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From: Thorsten Leemhuis <linux@leemhuis.info>
To: ksummit <ksummit-discuss@lists.linuxfoundation.org>
Subject: [Ksummit-discuss] [3b/5] reporting-issues: reference section, main guide
Date: Fri, 26 Mar 2021 07:59:45 +0100	[thread overview]
Message-ID: <21a84be3-d64f-e539-5495-8727d301daf8@leemhuis.info> (raw)
In-Reply-To: <c396c91f-27c2-de36-7b05-099e03c213f4@leemhuis.info>

On 26.03.21 07:13, Thorsten Leemhuis wrote:
> Lo! Since a few months mainline in
> Documentation/admin-guide/reporting-issues.rst contains a text written
> to obsolete the good old reporting-bugs text. For now, the new document
> still contains a warning at the top that basically says "this is WIP".
> But I'd like to remove that warning and delete reporting-bugs.rst in the
> next merge window to make reporting-issues.rst fully official. With this
> mail I want to give everyone a chance to take a look at the text and
> speak up if you don't want me to move ahead for now.
> For easier review I'll post the text of reporting-issues.rst in reply to
> this mail. I'll do that in a few chunks, as if this was a cover letter
> for a patch-set. 

Part 3 was to big for ksummit-discuss, so here it is the second half of it:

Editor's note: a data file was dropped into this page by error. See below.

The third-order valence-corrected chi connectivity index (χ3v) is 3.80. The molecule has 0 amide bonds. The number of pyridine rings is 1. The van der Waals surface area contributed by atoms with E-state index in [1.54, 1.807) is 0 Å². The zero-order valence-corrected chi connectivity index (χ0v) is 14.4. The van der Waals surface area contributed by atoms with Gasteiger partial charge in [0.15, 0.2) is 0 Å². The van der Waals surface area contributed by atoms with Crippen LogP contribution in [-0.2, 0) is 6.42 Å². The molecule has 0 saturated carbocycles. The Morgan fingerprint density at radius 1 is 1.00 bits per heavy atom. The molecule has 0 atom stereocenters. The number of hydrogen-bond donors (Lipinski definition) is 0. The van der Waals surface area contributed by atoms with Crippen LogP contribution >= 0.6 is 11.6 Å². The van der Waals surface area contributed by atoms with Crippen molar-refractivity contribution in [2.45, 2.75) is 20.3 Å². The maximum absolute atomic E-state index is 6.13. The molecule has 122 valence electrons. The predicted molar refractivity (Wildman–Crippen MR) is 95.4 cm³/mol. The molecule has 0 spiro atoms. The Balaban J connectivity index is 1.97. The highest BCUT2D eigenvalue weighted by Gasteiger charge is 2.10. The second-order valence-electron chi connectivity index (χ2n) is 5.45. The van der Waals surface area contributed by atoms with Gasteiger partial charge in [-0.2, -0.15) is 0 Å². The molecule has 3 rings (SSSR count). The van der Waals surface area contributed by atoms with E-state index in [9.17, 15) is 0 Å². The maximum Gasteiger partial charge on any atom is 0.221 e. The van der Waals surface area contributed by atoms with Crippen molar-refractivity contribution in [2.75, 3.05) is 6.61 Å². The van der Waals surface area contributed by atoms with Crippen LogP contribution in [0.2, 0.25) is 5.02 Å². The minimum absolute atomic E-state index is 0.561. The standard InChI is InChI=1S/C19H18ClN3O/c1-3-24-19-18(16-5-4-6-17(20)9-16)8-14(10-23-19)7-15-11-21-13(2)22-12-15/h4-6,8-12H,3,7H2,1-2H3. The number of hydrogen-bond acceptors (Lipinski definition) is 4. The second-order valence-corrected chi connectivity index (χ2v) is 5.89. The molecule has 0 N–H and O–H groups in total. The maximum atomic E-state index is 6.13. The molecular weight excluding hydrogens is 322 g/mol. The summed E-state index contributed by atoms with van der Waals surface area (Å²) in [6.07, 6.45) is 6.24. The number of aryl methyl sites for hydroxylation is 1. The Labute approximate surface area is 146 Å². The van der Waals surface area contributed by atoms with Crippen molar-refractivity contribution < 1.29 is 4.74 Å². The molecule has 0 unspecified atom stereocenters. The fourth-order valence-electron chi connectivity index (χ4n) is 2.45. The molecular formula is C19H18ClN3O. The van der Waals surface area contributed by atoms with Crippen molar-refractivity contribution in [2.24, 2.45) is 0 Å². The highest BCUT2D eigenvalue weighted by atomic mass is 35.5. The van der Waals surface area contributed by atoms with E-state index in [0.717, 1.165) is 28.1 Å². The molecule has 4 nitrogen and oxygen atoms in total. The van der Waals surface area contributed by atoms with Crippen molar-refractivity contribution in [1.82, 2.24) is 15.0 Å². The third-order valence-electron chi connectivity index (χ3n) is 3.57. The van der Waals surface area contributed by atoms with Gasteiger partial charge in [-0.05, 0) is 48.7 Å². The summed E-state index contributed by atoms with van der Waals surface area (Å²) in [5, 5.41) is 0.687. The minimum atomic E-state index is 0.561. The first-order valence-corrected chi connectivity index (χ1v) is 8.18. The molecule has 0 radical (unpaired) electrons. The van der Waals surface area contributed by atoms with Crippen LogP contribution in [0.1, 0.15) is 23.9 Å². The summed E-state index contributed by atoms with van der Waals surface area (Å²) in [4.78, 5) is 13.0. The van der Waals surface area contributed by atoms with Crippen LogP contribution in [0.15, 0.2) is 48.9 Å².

How to obtain a fresh Linux kernel


**Using a pre-compiled kernel**: This is often the quickest, easiest, and safest

way for testing — especially is you are unfamiliar with the Linux kernel. The

problem: most of those shipped by distributors or add-on repositories are build

from modified Linux sources. They are thus not vanilla and therefore often

unsuitable for testing and issue reporting: the changes might cause the issue

you face or influence it somehow.

But you are in luck if you are using a popular Linux distribution: for quite a

few of them you'll find repositories on the net that contain packages with the

latest mainline or stable Linux built as vanilla kernel. It's totally okay to

use these, just make sure from the repository's description they are vanilla or

at least close to it. Additionally ensure the packages contain the latest

versions as offered on kernel.org. The packages are likely unsuitable if they

are older than a week, as new mainline and stable kernels typically get released

at least once a week.

Please note that you might need to build your own kernel manually later: that's

sometimes needed for debugging or testing fixes, as described later in this

document. Also be aware that pre-compiled kernels might lack debug symbols that

are needed to decode messages the kernel prints when a panic, Oops, warning, or

BUG occurs; if you plan to decode those, you might be better off compiling a

kernel yourself (see the end of this subsection and the section titled 'Decode

failure messages' for details).

**Using git**: Developers and experienced Linux users familiar with git are

often best served by obtaining the latest Linux kernel sources straight from the

`official development repository on kernel.org